As the Trump-impeachment movement gains steam, I am prompted to recall some relevant history. A bit of it older: The Republican Party basically telling Nixon “resign or we will impeach you.” A bit of it more recent: my multiple blog posts this summer about “cleaning your own house” in the wake of the George Floyd shooting. That last admonition was directed at everyone: police departments, activist groups, political parties, and the like.

Of course, many prefer to cast aspersions upon others’ dirty houses over cleaning their own house, especially when they think that those others are as dirty or dirtier.

Here’s the thing about that, though. When you clean your own house, you claim the moral high ground. You establish yourself as the more honest player on the field, as the one who elevates duty over finger-pointing and gamesmanship, and the one who thus deserves those looking for someone “good” to support. The 1974 Republicans ushered Nixon out, and history recalls them fondly.

So it goes. Trump’s defenders reject the notion that he inflamed the crowd to the point of it rioting. Additionally, more than a couple legal minds argue that the case for incitement, which is what Pelosi et al chose to allege, is legally weak. Removal from office via impeachment is not, however, a letter-of-the-law matter, decided as it is by the Senate (Alan Dershowitz’s argument that SCOTUS can overrule the Senate notwithstanding). If 67 Senators vote to defenestrate Trump, out he will go, and that’ll be the end of his career in politics. The process, and the decision, are ultimately matters of politics, not law.

As such, as matters of politics, the GOP is faced with a political decision: Throw in with the Democrats, who’ve been slavering for Trump’s orange scalp for 50 months, what they’ve desired virtually to the exclusion of everything else, including the health of the country. Or, reject this mostly symbolic impeachment effort, and let Trump simply leave office in 7 days as scheduled. The only practical difference is that, if removed, he can be denied public office forever after (though I think the odds of him trying, let alone succeeding, rather low).

The practical isn’t the driver, however. The calculus at hand is whether the party would be better off listening to the Trump base, who feels he’s been unfairly treated since they elected him, who think that the Capitol riot was not his doing, and who the party needs going forward, or agreeing that this last episode was a back-breaker, that the pillaging of the Capitol was the product of his electoral allegations and aggressive rhetoric, and symbolically purging him from the party at the risk of alienating his supporters

And, risk an incendiary blow-back come Election day, as has been rumored, though caving into the heckler’s veto carries its own peril.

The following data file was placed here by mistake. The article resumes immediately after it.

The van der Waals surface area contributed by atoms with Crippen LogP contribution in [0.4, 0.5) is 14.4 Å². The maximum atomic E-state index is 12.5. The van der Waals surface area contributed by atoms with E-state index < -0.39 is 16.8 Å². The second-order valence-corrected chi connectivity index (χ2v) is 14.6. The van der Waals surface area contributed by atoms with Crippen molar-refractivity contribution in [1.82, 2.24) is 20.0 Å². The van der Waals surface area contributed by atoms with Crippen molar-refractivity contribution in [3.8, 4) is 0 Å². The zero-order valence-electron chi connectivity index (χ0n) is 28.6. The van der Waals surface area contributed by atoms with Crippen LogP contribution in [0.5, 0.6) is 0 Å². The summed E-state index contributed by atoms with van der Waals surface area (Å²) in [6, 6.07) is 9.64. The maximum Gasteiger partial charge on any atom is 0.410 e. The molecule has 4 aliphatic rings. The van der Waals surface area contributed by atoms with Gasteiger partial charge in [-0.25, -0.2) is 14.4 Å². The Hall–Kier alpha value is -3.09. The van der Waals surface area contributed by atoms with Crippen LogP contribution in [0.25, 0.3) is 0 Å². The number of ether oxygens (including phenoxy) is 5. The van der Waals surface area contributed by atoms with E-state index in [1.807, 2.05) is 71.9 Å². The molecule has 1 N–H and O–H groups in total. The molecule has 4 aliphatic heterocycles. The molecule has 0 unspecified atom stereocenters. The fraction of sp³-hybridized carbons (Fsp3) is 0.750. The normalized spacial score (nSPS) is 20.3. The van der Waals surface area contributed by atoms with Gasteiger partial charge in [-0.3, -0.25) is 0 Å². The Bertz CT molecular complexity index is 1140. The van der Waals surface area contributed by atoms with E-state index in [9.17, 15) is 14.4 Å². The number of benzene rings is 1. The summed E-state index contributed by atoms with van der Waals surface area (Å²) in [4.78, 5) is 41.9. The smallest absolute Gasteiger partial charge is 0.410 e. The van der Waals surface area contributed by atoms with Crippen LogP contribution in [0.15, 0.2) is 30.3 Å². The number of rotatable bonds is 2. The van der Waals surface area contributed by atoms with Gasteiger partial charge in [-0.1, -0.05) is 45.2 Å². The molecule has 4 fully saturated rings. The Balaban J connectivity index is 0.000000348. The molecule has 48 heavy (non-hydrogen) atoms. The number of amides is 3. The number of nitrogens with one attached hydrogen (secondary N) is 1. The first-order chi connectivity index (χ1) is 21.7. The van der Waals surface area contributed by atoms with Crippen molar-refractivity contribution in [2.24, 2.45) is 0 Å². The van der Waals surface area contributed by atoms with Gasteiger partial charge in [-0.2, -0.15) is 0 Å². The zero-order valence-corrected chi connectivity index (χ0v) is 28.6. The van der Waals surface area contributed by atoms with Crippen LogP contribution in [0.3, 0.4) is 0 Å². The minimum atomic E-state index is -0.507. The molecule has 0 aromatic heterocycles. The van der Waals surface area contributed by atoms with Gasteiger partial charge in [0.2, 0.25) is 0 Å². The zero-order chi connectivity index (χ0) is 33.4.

Rock, meet hard place, and one would need a crystal ball to guess which would be better.

No matter which way the GOP leadership chooses to go, it’ll anger a chunk of the party’s constituency. Both choices will be leveraged by the Democrats, which, ironically, serves to remove the Left from the calculus. Then there’s the matter of Future-Trump, who I highly doubt will quietly retire to Mar-A-Lago. This, too, enters into the calculus. If the GOP opts not to align with the impeach/remove crowd, Trump will hardly be grateful, and instead continue his accusations of disloyalty and fecklessness (accusations that have translated to his acolytes screaming “Traitor!” at insufficiently supportive GOPers). If the party opts to remove him from office, he’ll rant about that as well. Either way, though, Trump’ll do more to tear down the GOP that he’ll believe abandoned him unjustly than attack the Democrats and their policies. So, this, too, gets removed from the calculus.

What’s left is taking a moral high road vs trying to appease a crowd that’s already alienated and not likely to consider “we didn’t impeach him” anything more than a booby prize.

The conclusion? There’s no good answer for the GOP, but the least-worst is to impeach and remove. The short-term fallout will be bad either way, but the long-term benefit of doing the right thing is a good piece of foundation to rebuild upon.

And, a footnote, or rather a piece of unsolicited advice. “I told you so!” hurts more than it helps. Rein in your rage, and contribute to solution rather than division.

Peter Venetoklis

About Peter Venetoklis

I am twice-retired, a former rocket engineer and a former small business owner. At the very least, it makes for interesting party conversation. I'm also a life-long libertarian, I engage in an expanse of entertainments, and I squabble for sport.

Nowadays, I spend a good bit of my time arguing politics and editing this website.

If you'd like to help keep the site ad-free, please support us on Patreon.


Like this post?